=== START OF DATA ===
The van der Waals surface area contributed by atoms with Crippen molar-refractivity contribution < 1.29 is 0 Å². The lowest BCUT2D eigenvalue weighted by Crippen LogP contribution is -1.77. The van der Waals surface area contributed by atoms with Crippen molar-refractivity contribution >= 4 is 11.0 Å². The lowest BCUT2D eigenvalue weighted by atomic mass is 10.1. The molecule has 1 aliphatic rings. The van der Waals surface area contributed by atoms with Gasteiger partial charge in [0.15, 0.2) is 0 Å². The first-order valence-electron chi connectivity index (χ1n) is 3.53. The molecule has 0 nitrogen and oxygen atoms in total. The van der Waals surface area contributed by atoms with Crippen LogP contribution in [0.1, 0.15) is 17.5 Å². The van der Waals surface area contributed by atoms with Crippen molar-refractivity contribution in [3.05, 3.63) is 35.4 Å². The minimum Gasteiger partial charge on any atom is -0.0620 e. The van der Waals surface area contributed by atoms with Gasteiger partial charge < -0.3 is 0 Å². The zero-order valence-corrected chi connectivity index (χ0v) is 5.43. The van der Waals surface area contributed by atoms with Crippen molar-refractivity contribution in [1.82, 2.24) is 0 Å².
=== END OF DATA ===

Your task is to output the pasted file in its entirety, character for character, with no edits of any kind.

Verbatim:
The van der Waals surface area contributed by atoms with Crippen molar-refractivity contribution < 1.29 is 0 Å². The lowest BCUT2D eigenvalue weighted by Crippen LogP contribution is -1.77. The van der Waals surface area contributed by atoms with Crippen molar-refractivity contribution >= 4 is 11.0 Å². The lowest BCUT2D eigenvalue weighted by atomic mass is 10.1. The molecule has 1 aliphatic rings. The van der Waals surface area contributed by atoms with Gasteiger partial charge in [0.15, 0.2) is 0 Å². The first-order valence-electron chi connectivity index (χ1n) is 3.53. The molecule has 0 nitrogen and oxygen atoms in total. The van der Waals surface area contributed by atoms with Crippen LogP contribution in [0.1, 0.15) is 17.5 Å². The van der Waals surface area contributed by atoms with Crippen molar-refractivity contribution in [3.05, 3.63) is 35.4 Å². The minimum Gasteiger partial charge on any atom is -0.0620 e. The van der Waals surface area contributed by atoms with Gasteiger partial charge < -0.3 is 0 Å². The zero-order valence-corrected chi connectivity index (χ0v) is 5.43. The van der Waals surface area contributed by atoms with Crippen molar-refractivity contribution in [1.82, 2.24) is 0 Å².